With the recent discovery of a dozen dusty star-forming galaxies and around 30 quasars at z > 5 that are hyper-luminous in the infrared (μ LIR > 1013 L⊙, where μ is a lensing magnification factor), the possibility has opened up for SPICA, the proposed ESA M5 mid-/far-infrared mission, to extend its spectroscopic studies toward the epoch of reionisation and beyond. In this paper, we examine the feasibility and scientific potential of such observations with SPICA’s far-infrared spectrometer SAFARI, which will probe a spectral range (35–230 μm) that will be unexplored by ALMA and JWST. Our simulations show that SAFARI is capable of delivering good-quality spectra for hyper-luminous infrared galaxies at z = 5 − 10, allowing us to sample spectral features in the rest-frame mid-infrared and to investigate a host of key scientific issues, such as the relative importance of star formation versus AGN, the hardness of the radiation field, the level of chemical enrichment, and the properties of the molecular gas. From a broader perspective, SAFARI offers the potential to open up a new frontier in the study of the early Universe, providing access to uniquely powerful spectral features for probing first-generation objects, such as the key cooling lines of low-metallicity or metal-free forming galaxies (fine-structure and H2 lines) and emission features of solid compounds freshly synthesised by Population III supernovae. Ultimately, SAFARI’s ability to explore the high-redshift Universe will be determined by the availability of sufficiently bright targets (whether intrinsically luminous or gravitationally lensed). With its launch expected around 2030, SPICA is ideally positioned to take full advantage of upcoming wide-field surveys such as LSST, SKA, Euclid, and WFIRST, which are likely to provide extraordinary targets for SAFARI.
Forage maize (Zea mays L.) is often grown year after year on the same land on many intensive dairy farms in north-west Europe. This results in agronomical problems such as weed resistance and decline of soil quality, which may be solved by ley-arable farming. In the current study, forage maize was grown at different nitrogen (N) fertilization levels for 3 years on permanent arable land and on temporary arable land after ploughing out different types of grass–clover swards. Swards differed in management (grazing or cutting) and age (temporary or permanent). Maize yield and soil residual mineral N content were measured after the maize harvest. There was no effect on maize yield of the management of ploughed-out grass–clover swards but a clear effect of the age of grass–clover swards. The N fertilizer replacement value (NFRV) of all ploughed grass–clover swards was >170 kg N/ha in the first year after ploughing. In the third year after ploughing, NFRV of the permanent sward still exceeded 200 kg N/ha, whereas that of the temporary swards decreased to 30 kg N/ha on average. Soil residual nitrate (NO3−) remained below the local, legal threshold of 90 kg NO3− N/ha except for the ploughed-out permanent sward in the third year after ploughing (166 kg NO3− N/ha). The current study highlights the potential of forage maize – ley rotations in saving fertilizer N. This is beneficial both for the environment and for the profitability of dairy production in north-western Europe.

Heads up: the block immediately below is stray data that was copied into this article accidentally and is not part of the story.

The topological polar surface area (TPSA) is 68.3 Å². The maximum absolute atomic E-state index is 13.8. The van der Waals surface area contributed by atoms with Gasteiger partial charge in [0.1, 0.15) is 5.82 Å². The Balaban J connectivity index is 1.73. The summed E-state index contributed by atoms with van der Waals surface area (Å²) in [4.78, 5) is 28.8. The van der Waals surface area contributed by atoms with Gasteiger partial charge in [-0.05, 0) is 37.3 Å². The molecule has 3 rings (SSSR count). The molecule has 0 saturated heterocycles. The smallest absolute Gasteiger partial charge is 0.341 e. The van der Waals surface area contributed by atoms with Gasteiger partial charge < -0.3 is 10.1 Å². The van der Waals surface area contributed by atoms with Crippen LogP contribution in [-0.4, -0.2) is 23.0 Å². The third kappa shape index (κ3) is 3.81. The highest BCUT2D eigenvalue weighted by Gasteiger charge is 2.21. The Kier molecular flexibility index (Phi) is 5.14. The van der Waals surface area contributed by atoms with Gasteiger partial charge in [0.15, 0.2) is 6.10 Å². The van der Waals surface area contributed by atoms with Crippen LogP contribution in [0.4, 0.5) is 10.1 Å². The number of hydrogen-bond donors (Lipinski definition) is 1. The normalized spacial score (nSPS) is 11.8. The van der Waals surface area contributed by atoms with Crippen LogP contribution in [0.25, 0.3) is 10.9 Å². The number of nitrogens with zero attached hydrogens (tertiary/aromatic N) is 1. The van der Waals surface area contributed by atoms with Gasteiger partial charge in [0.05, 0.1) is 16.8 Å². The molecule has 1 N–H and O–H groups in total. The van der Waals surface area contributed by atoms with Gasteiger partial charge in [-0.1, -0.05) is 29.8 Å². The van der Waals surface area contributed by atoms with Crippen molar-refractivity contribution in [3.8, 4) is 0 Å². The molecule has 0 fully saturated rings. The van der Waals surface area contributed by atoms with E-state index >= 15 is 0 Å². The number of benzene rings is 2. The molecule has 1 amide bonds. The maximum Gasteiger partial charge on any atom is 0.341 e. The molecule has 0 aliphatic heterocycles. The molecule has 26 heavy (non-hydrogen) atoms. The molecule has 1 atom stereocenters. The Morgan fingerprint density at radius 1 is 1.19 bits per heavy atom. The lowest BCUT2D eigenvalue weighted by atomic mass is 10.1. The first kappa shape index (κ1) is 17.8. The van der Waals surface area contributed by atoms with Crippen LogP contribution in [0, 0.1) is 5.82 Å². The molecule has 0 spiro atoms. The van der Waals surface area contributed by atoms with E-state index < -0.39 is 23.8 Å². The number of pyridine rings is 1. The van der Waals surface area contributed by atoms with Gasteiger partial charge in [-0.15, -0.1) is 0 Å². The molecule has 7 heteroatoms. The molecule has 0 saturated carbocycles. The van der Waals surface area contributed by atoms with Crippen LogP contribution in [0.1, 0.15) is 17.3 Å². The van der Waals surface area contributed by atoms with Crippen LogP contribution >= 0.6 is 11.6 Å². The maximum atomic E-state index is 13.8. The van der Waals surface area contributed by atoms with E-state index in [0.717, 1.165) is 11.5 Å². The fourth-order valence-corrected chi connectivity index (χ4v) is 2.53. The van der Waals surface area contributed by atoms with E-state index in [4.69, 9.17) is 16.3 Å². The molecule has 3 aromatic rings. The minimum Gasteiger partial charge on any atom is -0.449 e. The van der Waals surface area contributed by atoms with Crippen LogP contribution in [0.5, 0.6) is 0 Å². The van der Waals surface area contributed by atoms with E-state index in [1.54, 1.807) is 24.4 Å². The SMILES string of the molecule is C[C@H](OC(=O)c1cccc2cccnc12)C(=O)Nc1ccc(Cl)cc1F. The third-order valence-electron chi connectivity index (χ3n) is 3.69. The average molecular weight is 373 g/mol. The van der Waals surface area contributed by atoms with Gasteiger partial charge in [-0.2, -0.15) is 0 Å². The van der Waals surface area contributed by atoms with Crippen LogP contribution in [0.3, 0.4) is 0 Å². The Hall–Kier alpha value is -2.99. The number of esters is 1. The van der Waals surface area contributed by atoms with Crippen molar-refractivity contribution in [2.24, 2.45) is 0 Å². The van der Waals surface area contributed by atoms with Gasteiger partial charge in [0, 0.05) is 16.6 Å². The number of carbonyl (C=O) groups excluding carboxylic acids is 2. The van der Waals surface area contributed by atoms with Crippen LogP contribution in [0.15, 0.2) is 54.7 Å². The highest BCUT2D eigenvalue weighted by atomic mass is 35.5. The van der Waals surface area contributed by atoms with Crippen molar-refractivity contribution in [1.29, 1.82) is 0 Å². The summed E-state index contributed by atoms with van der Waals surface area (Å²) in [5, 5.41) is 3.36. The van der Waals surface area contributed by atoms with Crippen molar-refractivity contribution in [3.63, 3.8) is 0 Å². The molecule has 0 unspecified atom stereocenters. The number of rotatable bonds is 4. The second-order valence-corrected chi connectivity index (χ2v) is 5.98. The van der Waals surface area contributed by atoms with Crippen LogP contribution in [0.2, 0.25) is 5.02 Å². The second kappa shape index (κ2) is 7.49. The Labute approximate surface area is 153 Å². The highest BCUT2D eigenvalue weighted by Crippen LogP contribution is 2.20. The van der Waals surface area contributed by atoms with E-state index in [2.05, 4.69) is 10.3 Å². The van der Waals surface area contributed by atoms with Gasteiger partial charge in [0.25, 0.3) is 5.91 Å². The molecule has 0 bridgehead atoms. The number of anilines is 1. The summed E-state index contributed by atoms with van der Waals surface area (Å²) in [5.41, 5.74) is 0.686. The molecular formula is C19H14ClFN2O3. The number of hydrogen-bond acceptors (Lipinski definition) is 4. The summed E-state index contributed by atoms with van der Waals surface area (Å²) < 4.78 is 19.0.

Clinical decision support (CDS) has been implemented in many clinical settings in order to improve decision-making. Their potential to improve diagnostic accuracy and reduce unnecessary testing is well documented; however, their effectiveness in impacting physician practice in real world implementations has been limited by poor physician adherence. The objective of this systematic review and meta-regression was to establish the effectiveness of CDS tools on adherence and identify which characteristics of CDS tools increase physician use of and adherence. Methods: A systematic review and meta-analysis was conducted. MEDLINE, EMBASE, PsychINFO, the Cochrane Central Register of Controlled Trials and Cochrane Database of Systematic Reviews were searched from inception to June 2017. Included studies examined CDS in a hospital setting, reported on physician adherence to or use of CDS, utilized a comparative study design, and reported primary data. All tool type was classified based on the Cochrane Effective Practice and Organization of Care (EPOC) classifications. Studies were stratified based on study design (RCT vs. observational). Meta-regression was completed to assess the different effect of characteristics of the tool (e.g. whether the tool was mandatory or voluntary, EPOC classifications). Results: A total of 3,359 candidate articles were identified. Seventy-two met inclusion criteria, of which 46 reported outcomes appropriate for meta-regression (5 RCTs and 41 observational studies). Overall, a trend of increased CDS use was found (pooled RCT OR: 1.36 [95% CI: 0.97-1.89]; pooled observational OR: 2.12 [95% CI: 1.75-2.56]).When type of tool is considered, clinical practice guidelines were superior compared to other interventions (p=.150). Reminders (p=.473) and educational interventions (p=.489) were less successful than other interventions. Multi-modal tools were not more successful that single interventions (p=.810). Lastly, voluntary tools may be supperior to than mandatory tools (p=.148). None of these results are statistically significant. Conclusion: CDS tools accompanied by a planned intervention increases physician utilization and adherence to the tool. Meta-regression found that clinical practice guidelines had the biggest impact on physician adherence although not statistically significant. Further research is required to understand the most effective intervention to maximize physician utilization of CDS tools.